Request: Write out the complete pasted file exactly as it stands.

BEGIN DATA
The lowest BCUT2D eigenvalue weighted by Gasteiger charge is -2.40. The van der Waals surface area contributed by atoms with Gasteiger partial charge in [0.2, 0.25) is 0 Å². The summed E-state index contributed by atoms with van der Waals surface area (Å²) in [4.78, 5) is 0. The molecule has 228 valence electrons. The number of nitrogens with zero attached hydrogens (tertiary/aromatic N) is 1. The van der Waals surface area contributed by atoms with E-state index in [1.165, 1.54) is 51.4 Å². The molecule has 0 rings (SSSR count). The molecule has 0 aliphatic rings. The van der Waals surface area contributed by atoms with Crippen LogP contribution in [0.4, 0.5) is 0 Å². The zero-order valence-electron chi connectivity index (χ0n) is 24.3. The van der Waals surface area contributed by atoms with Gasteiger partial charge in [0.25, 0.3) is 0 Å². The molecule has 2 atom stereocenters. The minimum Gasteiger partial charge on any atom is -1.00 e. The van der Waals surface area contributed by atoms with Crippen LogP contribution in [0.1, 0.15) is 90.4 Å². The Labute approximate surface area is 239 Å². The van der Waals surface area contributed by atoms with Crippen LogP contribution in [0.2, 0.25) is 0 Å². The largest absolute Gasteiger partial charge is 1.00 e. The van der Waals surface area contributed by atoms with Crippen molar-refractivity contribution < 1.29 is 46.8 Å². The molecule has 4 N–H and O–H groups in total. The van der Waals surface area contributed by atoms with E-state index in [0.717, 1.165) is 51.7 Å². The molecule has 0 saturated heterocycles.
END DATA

The lowest BCUT2D eigenvalue weighted by Gasteiger charge is -2.40. The van der Waals surface area contributed by atoms with Gasteiger partial charge in [0.2, 0.25) is 0 Å². The summed E-state index contributed by atoms with van der Waals surface area (Å²) in [4.78, 5) is 0. The molecule has 228 valence electrons. The number of nitrogens with zero attached hydrogens (tertiary/aromatic N) is 1. The van der Waals surface area contributed by atoms with E-state index in [1.165, 1.54) is 51.4 Å². The molecule has 0 rings (SSSR count). The molecule has 0 aliphatic rings. The van der Waals surface area contributed by atoms with Crippen LogP contribution in [0.4, 0.5) is 0 Å². The zero-order valence-electron chi connectivity index (χ0n) is 24.3. The van der Waals surface area contributed by atoms with Gasteiger partial charge in [0.25, 0.3) is 0 Å². The molecule has 2 atom stereocenters. The minimum Gasteiger partial charge on any atom is -1.00 e. The van der Waals surface area contributed by atoms with Crippen LogP contribution in [0.1, 0.15) is 90.4 Å². The Labute approximate surface area is 239 Å². The van der Waals surface area contributed by atoms with Crippen LogP contribution in [0.2, 0.25) is 0 Å². The largest absolute Gasteiger partial charge is 1.00 e. The van der Waals surface area contributed by atoms with Crippen molar-refractivity contribution < 1.29 is 46.8 Å². The molecule has 4 N–H and O–H groups in total. The van der Waals surface area contributed by atoms with E-state index in [0.717, 1.165) is 51.7 Å². The molecule has 0 saturated heterocycles.